Cropper in West Yorkshire

A Quick History

What is a Luddite?

THE Luddites, armed with hammers, pistols and a desperation to protect their livelihoods, seized the imagination of the British public in the early-nineteenth century. And they have held on to it. Two centuries later, the word 'Luddite' is still familiar all round the English-speaking world, even if not fully understood.

Were the Luddites simply a band of destructive men who seriously thought that by smashing the new machines in the factories of the early 1800s they could 'uninvent' the technology that threatened to take away their jobs and their social status as elite craftsmen? That is how they are often seen today, and the word 'Luddite' is used for anybody who is reluctant to use a computer or a mobile phone!

But there was more to the original Luddites. Perhaps violent protest was the only way they could exert any control over the changes taking place in their industries. Perhaps Luddism should be seen as a drastic form of collective bargaining. Perhaps some Luddites were fired by the radical ideas thrown up in the wake of the French Revolution. And what role was played by the economic hardships that accompanied Britain’s long war with Napoleonic France?

These are some of the issues that commentators and historians have debated for 200 years. And the bicentenary of the central drama in the Luddite saga is an ideal time for a fresh appraisal.

The drama and tragedy of West Riding Luddism

Machine breaking as a form of protest had been happening in England since at least the late-seventeenth century. It gained momentum in the 1790s and again in the early 1800s, when framework knitters in Nottingham, angry at the prospect of wage cuts, took hammers to their machines. They remembered the name of a Leicestershire lad, named Ludlam maybe, who had smashed a machine in a fit of pique, and from him came the semi-mythical figure of General Ludd, in whose name the protests were said to take place.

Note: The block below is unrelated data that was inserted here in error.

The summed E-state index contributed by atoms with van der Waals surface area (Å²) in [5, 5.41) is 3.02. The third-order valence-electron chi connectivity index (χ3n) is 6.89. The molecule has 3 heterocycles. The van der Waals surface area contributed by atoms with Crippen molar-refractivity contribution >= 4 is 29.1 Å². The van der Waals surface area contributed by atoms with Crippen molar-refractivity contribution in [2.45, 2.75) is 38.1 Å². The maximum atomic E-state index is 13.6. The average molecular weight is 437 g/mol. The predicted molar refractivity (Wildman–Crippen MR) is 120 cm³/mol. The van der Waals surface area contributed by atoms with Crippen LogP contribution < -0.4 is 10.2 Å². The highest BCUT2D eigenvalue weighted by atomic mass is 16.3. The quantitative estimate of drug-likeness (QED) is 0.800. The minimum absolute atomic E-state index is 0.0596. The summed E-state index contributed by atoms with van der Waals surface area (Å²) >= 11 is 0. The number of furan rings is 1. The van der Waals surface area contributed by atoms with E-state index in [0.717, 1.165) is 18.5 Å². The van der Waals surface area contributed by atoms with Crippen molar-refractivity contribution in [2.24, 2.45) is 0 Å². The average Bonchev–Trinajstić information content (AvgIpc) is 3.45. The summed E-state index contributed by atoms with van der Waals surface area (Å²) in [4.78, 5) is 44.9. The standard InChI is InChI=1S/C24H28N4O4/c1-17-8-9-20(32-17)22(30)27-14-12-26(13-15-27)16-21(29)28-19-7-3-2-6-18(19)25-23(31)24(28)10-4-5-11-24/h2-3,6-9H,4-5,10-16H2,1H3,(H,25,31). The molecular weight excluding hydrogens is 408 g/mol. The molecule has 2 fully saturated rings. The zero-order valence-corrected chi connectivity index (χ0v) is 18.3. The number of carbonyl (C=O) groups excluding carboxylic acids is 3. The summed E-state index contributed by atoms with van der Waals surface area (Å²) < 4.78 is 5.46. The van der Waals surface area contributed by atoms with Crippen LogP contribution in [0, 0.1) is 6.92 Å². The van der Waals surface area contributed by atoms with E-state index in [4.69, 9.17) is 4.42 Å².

Machine-breaking also spread to the cotton industry of Lancashire and Cheshire, but it was in Yorkshire that the most disturbing and ultimately poignant drama was played out. The violent events of 1812 in the West Riding, leading to a string of executions in January 1813, have been told and retold ever since by historians, novelists and playwrights.

Cropper lads

The key characters in West Riding Luddism were tradesmen known as croppers, who needed great skill and strength to manipulate enormous shears with which they smoothed the surface of the woollen cloth produced in the weavers' cottages that dotted the hills and villages.

But a machine had been invented that could shear cloth much more efficiently and some of the new breed of Yorkshire manufacturers were installing this latest technology in their new-fangled factories, which were bringing all the processes of cloth production under one roof.

Faced with the loss of their craft, their status – and their high wages – the croppers and other textile craftsmen of the West Riding took drastic action in 1812…

Enoch shall break 'em!

In January there was a serious arson attack on a mill in Leeds. The next month saw the ambush and destruction of shearing frames destined for Rawfolds Mill, near Cleckheaton. Meanwhile, in the Huddersfield area there were at least 13 machine-breaking incidents and many late-night raids by large bands of armed men. For example, on 15 March, men with blackened faces attacked the Taylor Hill premises of manufacturer Francis Vickerman.